5. STEAM/STEM: STEAM education cultivates our ability to think critically and creatively solve problems. According to the U.S. Bureau of Labor Statistics, STEM careers are expected to grow at more than double the rate of all other occupations by 2029. Furthermore, STEM workers earn up to 26% more than those outside of the STEM field. In Oklahoma in particular, there’s a substantial deficit in the number of skilled workers and an increasing number of STEM career opportunities. As a hub of innovation and learning, PLS serves an essential role in equipping our community with the STEAM skills needed to thrive in a complex world.

Timeline of Changes to Our Program Planning Process

This strategy of reworking the way we handle programs really began with our strategic planning process in 2018. When our strategic plan rolled out in 2021, we began to develop a pathway to achieve components related to programming. Foremost was reorganizing human resources to hire a director of community engagement and learning who would supervise a newly formed programming staff of two and create a cross-functional team of staffers to develop a programming framework.

Once the programming team developed the framework, they shared it with library leadership and supervisors, then previewed it with everyone else through virtual staff meetings. At this point, branch managers were encouraged to begin implementing the program planning process: identifying community needs, developing outcome statements, and brainstorming potential programming through these virtual staff meetings.

Uniquely Unified Programming

Based on the five areas of focus, PLS developed a slate of “signature services,” or signature programming. In fall 2022, we rolled this out to the public. Signature services programs have the same names, descriptions, and outcomes across the system. We decided that each signature service should be represented in branch programming each month. Each branch’s workers can determine what theme or special focus that program features, but overall, they are the same.

Previously, branches had offered similar programs but with different names. For example, children reading with therapy dogs could be called “Books, Buddies, and Barks” in one location, but “Sit, Stay, Read” at another. By aligning our programming, this event became “PAWsitive Reading Buddies,” and all of the outcomes were made consistent as well. Staff members work with their respective presenters to explain the end goal and to ensure the experience is similar across our counties.

Branch employees are invited to create unique programming when a community-specific need is identified that signature services programs do not meet. All programming should be developed using a new planning process (see the image at right). It took some adjusting once we rolled this out. Planners asked, “Where does my [program on XYZ] fit in?” To work within this new framework, we asked planners to instead reflect on the outcomes of the event they wanted to have, determine if it met the needs of the community, and see which focus from the signature services menu it most closely aligned with.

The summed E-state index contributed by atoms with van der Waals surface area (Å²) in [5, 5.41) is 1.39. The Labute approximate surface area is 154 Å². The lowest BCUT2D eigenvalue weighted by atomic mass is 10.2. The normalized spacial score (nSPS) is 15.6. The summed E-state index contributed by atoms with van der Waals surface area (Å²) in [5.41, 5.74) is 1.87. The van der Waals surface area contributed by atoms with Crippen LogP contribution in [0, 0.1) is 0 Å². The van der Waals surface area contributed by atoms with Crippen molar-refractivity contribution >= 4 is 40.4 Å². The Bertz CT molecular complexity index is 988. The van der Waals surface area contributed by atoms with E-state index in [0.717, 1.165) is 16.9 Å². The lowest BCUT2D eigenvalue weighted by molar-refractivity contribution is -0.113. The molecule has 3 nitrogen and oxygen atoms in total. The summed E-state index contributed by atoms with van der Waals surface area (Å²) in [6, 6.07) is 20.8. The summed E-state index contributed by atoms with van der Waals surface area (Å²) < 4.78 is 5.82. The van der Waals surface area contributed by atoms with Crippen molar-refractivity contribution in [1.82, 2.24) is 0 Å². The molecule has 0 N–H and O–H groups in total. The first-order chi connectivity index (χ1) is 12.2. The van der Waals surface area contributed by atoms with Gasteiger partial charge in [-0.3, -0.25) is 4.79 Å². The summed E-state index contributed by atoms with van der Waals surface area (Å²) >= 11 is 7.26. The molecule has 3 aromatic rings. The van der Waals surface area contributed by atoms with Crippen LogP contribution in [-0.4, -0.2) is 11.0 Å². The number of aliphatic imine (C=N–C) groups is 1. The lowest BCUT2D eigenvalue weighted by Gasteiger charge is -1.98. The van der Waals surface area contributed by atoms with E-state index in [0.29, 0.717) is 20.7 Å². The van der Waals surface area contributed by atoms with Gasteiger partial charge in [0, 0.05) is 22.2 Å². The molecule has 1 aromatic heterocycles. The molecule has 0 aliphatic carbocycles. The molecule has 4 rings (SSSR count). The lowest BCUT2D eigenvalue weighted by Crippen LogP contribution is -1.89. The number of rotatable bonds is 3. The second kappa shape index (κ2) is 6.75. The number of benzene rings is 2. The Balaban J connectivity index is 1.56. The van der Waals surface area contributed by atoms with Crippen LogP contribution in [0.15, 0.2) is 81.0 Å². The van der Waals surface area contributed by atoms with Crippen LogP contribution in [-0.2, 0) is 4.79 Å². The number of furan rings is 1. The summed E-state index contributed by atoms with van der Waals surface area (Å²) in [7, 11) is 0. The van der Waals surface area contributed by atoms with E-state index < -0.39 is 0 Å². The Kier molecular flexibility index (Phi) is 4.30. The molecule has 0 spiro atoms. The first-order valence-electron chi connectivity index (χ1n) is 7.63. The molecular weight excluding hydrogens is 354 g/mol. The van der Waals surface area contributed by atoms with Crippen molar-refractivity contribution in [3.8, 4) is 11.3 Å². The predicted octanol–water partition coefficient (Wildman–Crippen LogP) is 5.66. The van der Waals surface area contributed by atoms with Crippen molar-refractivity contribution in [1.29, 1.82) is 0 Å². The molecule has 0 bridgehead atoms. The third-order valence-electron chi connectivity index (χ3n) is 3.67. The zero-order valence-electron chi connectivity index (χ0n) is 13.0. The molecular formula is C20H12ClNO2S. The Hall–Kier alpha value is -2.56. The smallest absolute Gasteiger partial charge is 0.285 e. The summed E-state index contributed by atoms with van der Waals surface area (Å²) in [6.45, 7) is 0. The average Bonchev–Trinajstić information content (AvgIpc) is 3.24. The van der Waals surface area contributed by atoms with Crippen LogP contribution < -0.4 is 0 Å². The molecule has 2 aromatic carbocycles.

There are always exceptions; however, by aligning all of our events, we have been able to say yes to community partners to come together on projects that move our missions forward. In other cases, we have had to retire certain traditions or decline offers to partner on events or projects that simply do not meet our common goals.

Redefining Events and Ages

The programming department and team defined what programming meant at PLS, sorting events into three categories: programs, experience centers, and outreach and networking. Our experience centers are defined as what many libraries refer to as “passive programming.” We redefined this with an active title because these setups should not be passive. Instead, PLS’s experience centers are a come-and-go, self-guided, educational experience for customers to engage with any time the library is open. The experience centers mirror programming, cycling through the five signature services areas. For example, a 3D printer may be placed on the floor with instructions on how to use it and educational tips on STEAM. Customers are encouraged to interact with it, asking staff for help if needed, but it truly is a self-guided learning experience. This helps us educate and engage with customers all of the time, not just when a program or outreach event is scheduled.

Our events calendar went from nearly 30 event types to our five areas of focus, making it easier for customers to filter. It also helped staffers really think through what audience and event type their potential programs were geared toward.

Additionally, we redefined our age groups. Previously, we planned and promoted services to children (0–11), teens (12–17), and adults (18-plus). We realized through this process that the range for children was very broad, but their needs are much different. Early literacy and school readiness really focus on the 0–5 age range, so we created a new age filter for our system, Early Literacy (0–5). Now we are able to better market to families with babies and toddlers whose needs differ from those with children ages 6–11.